Meanwhile, a separate study involving almost 10 million students showed only those reading at least 15 minutes a day achieved accelerated reading gains. And those reading less were at risk of falling behind their peers. If you’ve been unsure of the benefits of reading 20 minutes a day, these statistics should help clear any confusion up!

Helps in Language Development

From the time your child is born, reading out loud is a positive influence. As your child grows, daily reading will help the brain connect the written and spoken word, widening vocabulary in the process.

Adding to that benefit, vocabulary knowledge equates to masterful spelling. Reading, spelling and vocabulary are critically essential to a child’s lifelong achievement.

Vocabulary Is Another Advantage of Reading

Reading also builds your vocabulary. So how do you increase your vocabulary? Reading books is the best method for producing a solid speech. 

Research conducted over 20 years indicates that the common link between successful individuals is that they each have a large vocabulary. Another benefit of having a significant language includes being able to process information at a faster speed. Once you know and understand a word, it lightens the load on your working or short-term memory. This helps you understand information input at a faster pace. An extensive vocabulary also builds the connections in your brain so that new lines of reasoning open up. 

Reading Often Helps to Improve Writing Skills

From our previous point, if there are vocabulary benefits associated with reading 20 minutes a day, then writing services are there for the taking, too.

Essentially, the more words your kid reads, the wider their vocabulary is likely to be. And a vast vocabulary makes a kid’s writing more exciting and impressive. They’ll discover new ways to convey meaning, articulate their thoughts, persuade people, use figurative language, and engage readers’ emotions. This can help them become stronger writers, whether working on a short story at age 10, an essay at age 13, or a college application letter at age 17.

Children who rarely read are less likely to expand their linguistic know-how in the same way. And that could hold their writing back significantly.

Promotes Brain Development

Educators have long said reading makes people more intelligent, and there’s research backing them up. A recent study conducted by the American Academy of Pediatrics found reading to children of any age awakens several regions in the left part of the brain. The areas in the brain that become active involve understanding the meaning of words and concepts tied to memory.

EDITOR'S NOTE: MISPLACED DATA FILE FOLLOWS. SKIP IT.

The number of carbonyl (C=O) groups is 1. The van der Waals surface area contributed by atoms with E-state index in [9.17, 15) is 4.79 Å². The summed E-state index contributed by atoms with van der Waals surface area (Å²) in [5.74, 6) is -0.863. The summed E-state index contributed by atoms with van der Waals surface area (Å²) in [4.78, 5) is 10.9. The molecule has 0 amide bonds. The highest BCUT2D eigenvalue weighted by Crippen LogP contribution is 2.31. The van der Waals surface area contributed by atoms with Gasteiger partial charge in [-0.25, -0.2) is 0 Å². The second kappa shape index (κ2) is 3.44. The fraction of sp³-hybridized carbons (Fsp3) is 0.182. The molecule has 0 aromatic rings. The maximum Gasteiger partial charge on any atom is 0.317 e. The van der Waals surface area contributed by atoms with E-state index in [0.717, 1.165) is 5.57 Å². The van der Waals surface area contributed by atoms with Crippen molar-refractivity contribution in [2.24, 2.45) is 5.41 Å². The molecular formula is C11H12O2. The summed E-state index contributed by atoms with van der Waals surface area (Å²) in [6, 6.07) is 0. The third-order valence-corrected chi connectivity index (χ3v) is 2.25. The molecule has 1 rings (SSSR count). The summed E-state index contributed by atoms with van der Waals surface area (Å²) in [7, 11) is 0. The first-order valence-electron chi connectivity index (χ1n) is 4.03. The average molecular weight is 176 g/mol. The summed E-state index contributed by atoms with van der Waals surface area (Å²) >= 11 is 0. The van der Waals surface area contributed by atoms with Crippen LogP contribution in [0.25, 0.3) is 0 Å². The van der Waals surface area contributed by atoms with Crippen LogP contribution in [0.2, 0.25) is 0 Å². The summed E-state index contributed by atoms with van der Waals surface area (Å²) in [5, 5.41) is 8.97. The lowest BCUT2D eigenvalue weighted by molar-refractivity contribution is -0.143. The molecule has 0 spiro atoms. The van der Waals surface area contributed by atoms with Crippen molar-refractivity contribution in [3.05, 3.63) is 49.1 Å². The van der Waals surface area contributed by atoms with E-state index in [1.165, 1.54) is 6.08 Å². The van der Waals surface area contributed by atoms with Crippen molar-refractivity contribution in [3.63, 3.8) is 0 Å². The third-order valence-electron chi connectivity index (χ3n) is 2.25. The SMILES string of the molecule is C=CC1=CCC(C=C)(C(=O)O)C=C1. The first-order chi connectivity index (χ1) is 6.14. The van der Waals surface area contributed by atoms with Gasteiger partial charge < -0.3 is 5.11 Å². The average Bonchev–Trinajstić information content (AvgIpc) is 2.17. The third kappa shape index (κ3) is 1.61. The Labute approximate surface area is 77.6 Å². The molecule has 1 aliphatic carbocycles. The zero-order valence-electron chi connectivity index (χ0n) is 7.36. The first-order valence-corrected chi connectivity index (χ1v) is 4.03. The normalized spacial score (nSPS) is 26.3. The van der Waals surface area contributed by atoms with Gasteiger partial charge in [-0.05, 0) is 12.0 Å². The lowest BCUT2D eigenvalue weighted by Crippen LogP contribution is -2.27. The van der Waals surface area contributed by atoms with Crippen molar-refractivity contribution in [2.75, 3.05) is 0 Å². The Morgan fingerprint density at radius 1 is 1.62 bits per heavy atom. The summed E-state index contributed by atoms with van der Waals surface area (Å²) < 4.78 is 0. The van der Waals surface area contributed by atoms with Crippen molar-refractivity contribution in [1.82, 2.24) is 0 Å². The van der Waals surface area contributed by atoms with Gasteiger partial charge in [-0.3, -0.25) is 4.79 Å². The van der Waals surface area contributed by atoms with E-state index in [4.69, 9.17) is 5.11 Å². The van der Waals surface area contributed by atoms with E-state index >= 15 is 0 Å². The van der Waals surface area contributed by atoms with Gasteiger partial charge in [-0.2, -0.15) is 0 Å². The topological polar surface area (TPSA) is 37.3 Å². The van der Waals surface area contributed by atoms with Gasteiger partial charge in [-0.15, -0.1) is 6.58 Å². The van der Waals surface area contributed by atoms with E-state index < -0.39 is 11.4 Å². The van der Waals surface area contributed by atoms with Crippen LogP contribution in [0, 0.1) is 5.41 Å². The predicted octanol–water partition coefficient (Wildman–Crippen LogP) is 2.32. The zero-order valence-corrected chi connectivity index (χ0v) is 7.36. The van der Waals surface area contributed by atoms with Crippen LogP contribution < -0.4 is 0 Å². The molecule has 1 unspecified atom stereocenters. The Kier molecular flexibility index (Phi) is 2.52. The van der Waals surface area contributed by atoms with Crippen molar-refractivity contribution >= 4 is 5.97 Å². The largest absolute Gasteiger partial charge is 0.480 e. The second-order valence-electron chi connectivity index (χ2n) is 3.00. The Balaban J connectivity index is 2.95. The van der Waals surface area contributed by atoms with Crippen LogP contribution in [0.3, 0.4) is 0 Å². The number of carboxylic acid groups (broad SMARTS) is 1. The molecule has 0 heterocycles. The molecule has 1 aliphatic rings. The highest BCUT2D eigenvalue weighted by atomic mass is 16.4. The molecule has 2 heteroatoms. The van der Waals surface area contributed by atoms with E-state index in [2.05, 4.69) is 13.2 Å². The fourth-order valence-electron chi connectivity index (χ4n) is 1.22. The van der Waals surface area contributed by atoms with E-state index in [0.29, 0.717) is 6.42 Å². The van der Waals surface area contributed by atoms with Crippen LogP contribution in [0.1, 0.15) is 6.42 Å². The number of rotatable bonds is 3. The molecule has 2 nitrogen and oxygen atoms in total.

Reading Stimulates and Enhances Children’s Imaginations

Recent research shows that the image may be more potent than believed previously — scientists now believe that creative imaging can ‘rewrite’ specific memories to be less traumatic and even enhance certain physical connections within the body.

For example, imagining playing the piano could “boost neuronal connections in regions related to the fingers”. So developing a strong imagination could help people exercise greater control over their thoughts, memories, and more.

What’s this got to do with your kid, you ask?

Reading daily can help strengthen a child’s imagination, introducing them to concepts, cultures, and possibilities beyond their own life experience. They can learn about the world, stimulate their curiosity, and give them a better understanding of other people’s lives. And with the imagination being such a powerful force, there’s a lot to gain from that!

Fiction Stimulates Creativity in Children

So from imagination to creativity — two related but still quite different strengths for kids who read 20 minutes a day.

Getting lost in a fictional world helps kids to expand their creativity, as they’ll experience situations, worlds, characters, thoughts, and feelings that they may not have come across in their own lives just yet. What’s more, by reading they’ll realise that people can make a living from writing books, magazines, and newspapers. This may inspire them to explore their creativity and inform their career choices in the future.

Aids in Understanding of a World Outside Our Own

Reading is more than just translating written words into verbal form; it is about understanding those words were once ideas in the minds of great thinkers. It is about realising those ideas can be connected to personal experiences.

Through daily reading, children are exposed to a world outside their reality. It expands their know-how, opens their minds and creates the potential to continue ideas and an endless number of possibilities.

How Does Reading Affect Your Physical Body? 

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Reading Lowers Your Stress Levels-

In one recent study, reading every day reduces stress in your body. Stress is one’s physical and mental reaction to good and bad experiences in our lives. 

Stress is good for you in the short term. However, when pressure is constant in your life, it becomes chronic. The symptoms include

  • Anxiety
  • Irritability
  • Headaches
  • Insomnia